The Tale of Beatrix Potter

July 29, 2016

I enjoy Beatrix Potter’s children’s tales with their detailed and charming illustrations, but after reading a biography of her a few years ago (Linda Lear’s excellent Beatrix Potter: A Life in Nature, see links below), my respect and admiration for her grew until she became one of my heroes. In honor of her birthday yesterday, I want to share with you a little of what could be called “The Tale of Beatrix Potter.”

Once upon a time...Helen Beatrix Potter was born 150 years ago on July 28, 1866 in London. She was educated at home by governesses, as was the custom for girls of her social class. She and her younger brother, Bertram, kept a number of pets in the schoolroom, including rabbits, a hedgehog, mice, and bats. She observed these pets closely, sketched them, and wrote stories about them. During family holidays in Scotland and the English Lake District, she explored freely, spending hours observing and sketching what she saw. From 1881 to 1897 she kept a journal (in a code that wasn’t cracked until 1958) where she wrote down her observations.

She loved the study of natural history: archaeology, geology, entomology, and especially mycology, the study of fungi. Scottish Naturalist Charles McIntosh encouraged her to make her fungi drawings more technically accurate, and her studies resulted in a scientific paper on how fungi spores reproduce. Fungi expert George Massee delivered that paper on her behalf at a meeting of the Linnean Society, where women couldn’t even attend the meetings, let alone read papers. (Though I’m not enamored of mushrooms myself, I always think of her when an interesting one pops up in my yard.)

Her earliest published works included greeting card designs and illustrations for the publisher Hildesheimer & Faulkner. Her work on other people’s stories made her long to publish her own, so she adapted one of her earliest stories she’d created for a picture letter sent to the son of one of her old governesses. In 1901, Beatrix published The Tale of Peter Rabbit herself after several publishers turned her down. After seeing the success of the book, in 1902, the publishing firm of Frederick Warne & Co. decided they would publish it after all, if Beatrix would redo her black and white illustrations in color. After that, she wrote two or three little books a year, until 1930 when the last one, The Tale of Little Pig Robinson, came out.

Beatrix was also a smart marketer, and created the first licensed literary character, a Peter Rabbit doll. She invented other toys, a Peter Rabbit game, and painting books for Peter Rabbit and Jemima Puddle-Duck.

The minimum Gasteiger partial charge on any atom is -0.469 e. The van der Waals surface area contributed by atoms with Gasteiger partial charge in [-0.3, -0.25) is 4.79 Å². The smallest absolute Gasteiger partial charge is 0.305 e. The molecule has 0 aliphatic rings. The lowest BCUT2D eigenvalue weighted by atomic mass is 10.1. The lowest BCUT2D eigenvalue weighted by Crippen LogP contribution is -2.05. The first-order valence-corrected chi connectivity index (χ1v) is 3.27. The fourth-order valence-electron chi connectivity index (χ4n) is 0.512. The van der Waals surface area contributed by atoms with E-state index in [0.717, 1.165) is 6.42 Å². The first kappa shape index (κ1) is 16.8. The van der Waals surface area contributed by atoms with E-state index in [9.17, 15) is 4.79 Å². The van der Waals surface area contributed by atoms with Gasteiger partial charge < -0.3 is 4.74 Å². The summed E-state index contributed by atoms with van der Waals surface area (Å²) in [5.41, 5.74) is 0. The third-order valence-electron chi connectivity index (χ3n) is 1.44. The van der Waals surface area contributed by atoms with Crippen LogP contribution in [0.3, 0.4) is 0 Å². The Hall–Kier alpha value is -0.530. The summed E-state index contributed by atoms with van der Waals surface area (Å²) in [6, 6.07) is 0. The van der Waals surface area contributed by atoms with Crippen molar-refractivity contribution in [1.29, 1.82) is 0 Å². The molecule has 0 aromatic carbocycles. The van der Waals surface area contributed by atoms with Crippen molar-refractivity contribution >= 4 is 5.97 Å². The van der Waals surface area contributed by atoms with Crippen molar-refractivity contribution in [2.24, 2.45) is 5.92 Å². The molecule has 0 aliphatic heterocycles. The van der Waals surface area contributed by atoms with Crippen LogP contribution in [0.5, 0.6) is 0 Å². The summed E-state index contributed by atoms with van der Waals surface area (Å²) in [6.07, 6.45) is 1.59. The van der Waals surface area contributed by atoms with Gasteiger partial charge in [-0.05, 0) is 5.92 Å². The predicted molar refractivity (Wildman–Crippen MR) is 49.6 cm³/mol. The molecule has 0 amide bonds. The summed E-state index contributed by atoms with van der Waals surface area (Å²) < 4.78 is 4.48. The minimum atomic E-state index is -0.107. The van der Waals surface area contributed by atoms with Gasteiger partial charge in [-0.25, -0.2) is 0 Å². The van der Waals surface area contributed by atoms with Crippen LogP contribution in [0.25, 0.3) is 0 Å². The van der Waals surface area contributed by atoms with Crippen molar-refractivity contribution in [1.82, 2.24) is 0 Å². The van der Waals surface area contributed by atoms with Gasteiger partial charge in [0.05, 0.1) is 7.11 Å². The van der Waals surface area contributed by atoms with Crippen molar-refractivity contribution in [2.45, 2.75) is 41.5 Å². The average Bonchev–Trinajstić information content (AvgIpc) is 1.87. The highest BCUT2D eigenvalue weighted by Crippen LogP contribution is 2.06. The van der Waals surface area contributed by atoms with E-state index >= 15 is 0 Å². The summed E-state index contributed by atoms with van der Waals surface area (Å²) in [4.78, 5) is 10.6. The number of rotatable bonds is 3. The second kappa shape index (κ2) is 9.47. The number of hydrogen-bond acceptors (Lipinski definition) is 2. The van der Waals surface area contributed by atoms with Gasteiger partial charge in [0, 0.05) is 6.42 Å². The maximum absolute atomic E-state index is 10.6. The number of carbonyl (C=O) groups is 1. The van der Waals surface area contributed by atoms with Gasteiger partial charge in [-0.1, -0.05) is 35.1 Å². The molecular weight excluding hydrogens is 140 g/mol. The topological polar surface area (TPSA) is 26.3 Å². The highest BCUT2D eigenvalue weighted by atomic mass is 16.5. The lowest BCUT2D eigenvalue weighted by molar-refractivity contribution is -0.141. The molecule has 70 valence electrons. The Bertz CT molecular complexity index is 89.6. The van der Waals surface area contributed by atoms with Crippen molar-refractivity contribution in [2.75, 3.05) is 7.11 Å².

In 1905, Beatrix became engaged to her editor, Norman Warne, but sadly he died of leukemia before they could be married.

After Norman’s death, Beatrix used income from her books and a small inheritance to buy Hill Top Farm in Near Sawrey in the Lake District. Hill Top became a sanctuary for her, and she wrote and painted some of her most popular tales there, including The Tale of Tom Kitten and The Tale of Jemima Puddle-Duck. If I ever get back to England, I’d love to visit Hill Top Farm, which is part of the National Trust and open to visitors. 

Potter and Heelis on their wedding day
In 1909, she bought Castle Farm, the property across the road from Hill Top. Beatrix wanted to preserve the Lake District from development, and this was one practical way to do that. During this time, she met solicitor William Heelis who helped her with her property purchases. They married in 1913, when Beatrix was 47, and moved to Castle Cottage on Castle Farm. Happily married for 30 years, the Heelises were deeply involved in the community. In addition to her writing and art, Beatrix grew fascinated with raising Herdwick sheep, becoming a respected breeder and winning prizes at local shows. When she died in 1943, she left 15 farms and more than 4,000 acres to the National Trust.

Beatrix Potter’s work and life inspire me. I’m amazed by what she was able to accomplish at a time when not many options were open to women. I hope you’ve enjoyed learning about this remarkable woman, and that you’ll check out some of the links below.

Do you have a favorite Beatrix Potter story? 

 “I have just made stories to please myself, because I never grew up.”
—Beatrix Potter

More Fun Stuff:
Many Beatrix Potter stories are available on Project Gutenberg
Miss Potter (fictionalized movie version of her life)
Stamps released by the Royal Mail

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  1. I saw and really liked the movie version a couple of years ago I never knew anything about her and was very impressed.

  2. Cheryl--She was really quite an interesting woman. If you enjoy reading biography, you'd probably enjoy Linda Lear's Beatrix Potter: A Life in Nature.

  3. I am a huge fan of Potter, less of Peter Rabbit than of the nature journals, illustrated letters and the paintings. I have 2 of her books from the library right now.

  4. And yes, a fan of how she lived her life! Oh, I have 3 books here, not is a children's picture book that interprets her life: Beatrix Potter and the Unfortuante Tale of a Borrowed Guinea Pig, illustrated by Charlotte Voake. I did love the movie...

  5. Rita--Her nature drawings and paintings are amazing! I've got her 1881-1897 journal on my wishlist. I've been reading her children's stories on Project Gutenburg recently, since my memory of them is so poor. I love the hints of mischief and humor in her tales. She was quite a remarkable woman.